Sequences of individual behaviours that when linked together form a terminal behaviour e.g. brushing teeth. Can be backwards or forwards.

21

Baseline

Condition where IV of interest is not present

22

Intervention

Condition where IV of interest is present

23

Follow-up

When the analyst comes back after a certain period of time to see if the intervention is still having an effect and is being implemented with fidelity.

24

Experimental control

1. can demonstrate functional relationship between IV and DV - can achieve this through ABAB design
2. control of IV by presenting it, drawing it, varying its value, and by eliminating/holding constant all confounding and extraneous variables

25

Law of effect

Behaviour is a function of its consequences. Effects of our actions determine whether we will repeat them.

26

Dependent and Independent Variables

IV - what is going to be changed - the intervention
DV - the resulting behaviour that you are going to measure

27

What are different ways that target behaviours can be defined?

- Talking to the teacher about what the child is doing - or not doing - that is of concern.
- By observing the child in the place/environment where the target behaviour is happening
- Writing up an operational definition of the behaviour that can be observed and measured
- Functional analysis (for example, if the assessment data suggests that a child may be attention seeking with his/her behavior, then the functional analysis will be implemented so that in one condition, the child is given a toy immediately following the challenging behavior but in the comparison condition, the child is given attention immediately following the challenging behavior. )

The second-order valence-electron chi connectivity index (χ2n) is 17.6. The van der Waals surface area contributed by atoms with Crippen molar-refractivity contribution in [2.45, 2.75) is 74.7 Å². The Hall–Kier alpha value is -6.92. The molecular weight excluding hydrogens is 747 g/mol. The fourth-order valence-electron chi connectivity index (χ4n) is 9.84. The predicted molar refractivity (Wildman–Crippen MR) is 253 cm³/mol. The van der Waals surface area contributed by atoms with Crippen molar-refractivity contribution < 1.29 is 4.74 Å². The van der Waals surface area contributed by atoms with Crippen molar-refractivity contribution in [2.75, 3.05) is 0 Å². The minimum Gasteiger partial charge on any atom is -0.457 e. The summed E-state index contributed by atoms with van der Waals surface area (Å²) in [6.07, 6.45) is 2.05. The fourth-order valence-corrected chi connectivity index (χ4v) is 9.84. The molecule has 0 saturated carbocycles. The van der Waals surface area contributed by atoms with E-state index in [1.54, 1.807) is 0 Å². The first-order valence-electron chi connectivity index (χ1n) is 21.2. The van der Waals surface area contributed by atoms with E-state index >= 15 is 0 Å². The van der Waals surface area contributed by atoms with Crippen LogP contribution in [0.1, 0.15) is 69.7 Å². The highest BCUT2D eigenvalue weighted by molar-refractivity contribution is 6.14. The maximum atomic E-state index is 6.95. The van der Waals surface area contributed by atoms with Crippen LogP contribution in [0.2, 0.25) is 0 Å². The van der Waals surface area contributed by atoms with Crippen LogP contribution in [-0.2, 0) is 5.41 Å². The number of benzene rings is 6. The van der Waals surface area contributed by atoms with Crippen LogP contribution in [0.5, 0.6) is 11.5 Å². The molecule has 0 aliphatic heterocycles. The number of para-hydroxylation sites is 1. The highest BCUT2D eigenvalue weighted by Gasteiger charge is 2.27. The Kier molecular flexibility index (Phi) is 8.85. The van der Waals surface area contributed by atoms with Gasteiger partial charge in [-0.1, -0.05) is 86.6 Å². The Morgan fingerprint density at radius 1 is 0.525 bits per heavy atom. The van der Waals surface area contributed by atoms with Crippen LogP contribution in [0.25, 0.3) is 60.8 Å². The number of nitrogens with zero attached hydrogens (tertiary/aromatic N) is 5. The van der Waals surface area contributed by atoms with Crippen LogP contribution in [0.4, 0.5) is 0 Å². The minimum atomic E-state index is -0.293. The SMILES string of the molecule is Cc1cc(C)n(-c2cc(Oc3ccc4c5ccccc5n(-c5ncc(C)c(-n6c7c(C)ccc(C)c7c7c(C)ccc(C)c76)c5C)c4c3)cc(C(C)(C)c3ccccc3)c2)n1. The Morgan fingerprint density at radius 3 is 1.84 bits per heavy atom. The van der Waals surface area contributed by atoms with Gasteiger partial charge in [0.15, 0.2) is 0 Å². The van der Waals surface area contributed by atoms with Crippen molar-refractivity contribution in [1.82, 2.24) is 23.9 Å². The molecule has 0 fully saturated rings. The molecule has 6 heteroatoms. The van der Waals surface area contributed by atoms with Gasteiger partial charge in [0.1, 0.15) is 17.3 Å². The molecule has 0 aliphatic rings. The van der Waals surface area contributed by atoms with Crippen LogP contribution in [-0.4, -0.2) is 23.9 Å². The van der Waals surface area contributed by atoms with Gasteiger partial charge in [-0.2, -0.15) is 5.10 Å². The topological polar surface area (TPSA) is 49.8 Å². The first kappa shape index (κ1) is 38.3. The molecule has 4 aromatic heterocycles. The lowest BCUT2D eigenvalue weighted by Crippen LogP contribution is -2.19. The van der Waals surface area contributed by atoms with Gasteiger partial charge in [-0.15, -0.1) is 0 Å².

28

What are different ways that target behaviours can be measured?

Magnitude/Force
Frequency
Latency
Duration
Interresponse time
Percentage correct
Percentage of time
Presence/absence of behaviour
Locus (internal, external)
Topography

29

Stable data

Not much of a change in trend of slope. Indicates stable environment.

30

Ascending data

Starts low and increases at rapid rate.

Could be due to reinforcement

31

Descending data

Starts high and decreases at rapid rate.

Could be extinction yo.

32

Variable data

unpredictable and up and down.

33

Level

Position i.e. low, moderate, high

34

Stability

How stable or variable the data is

35

Overlap

Proportion of data that overlaps from one phase to another phase e.g. baseline to intervention

36

What are the basic theories behind ABA?

- Consequences have predictable but powerful affects on behaviour
- Some behaviours learned or selected for as a result of consequences produced in the past
- Such behaviour is called operant behaviour

37

What are main dimensions of behaviour one might collect data on?

Frequency
Latency
Duration
% correct
% of time
Presence/absence of behaviour

38

What are the main approaches to collecting data on behaviour in ABA?

-Frequency or event recording
Duration recording
Latency
% correct
Time sampling - pre-designated points and notice whether that behaviour occurs at that precise moment
Whole interval - mark whether it happened during the whole interval
Partial interval - mark whether it happened at least once short interval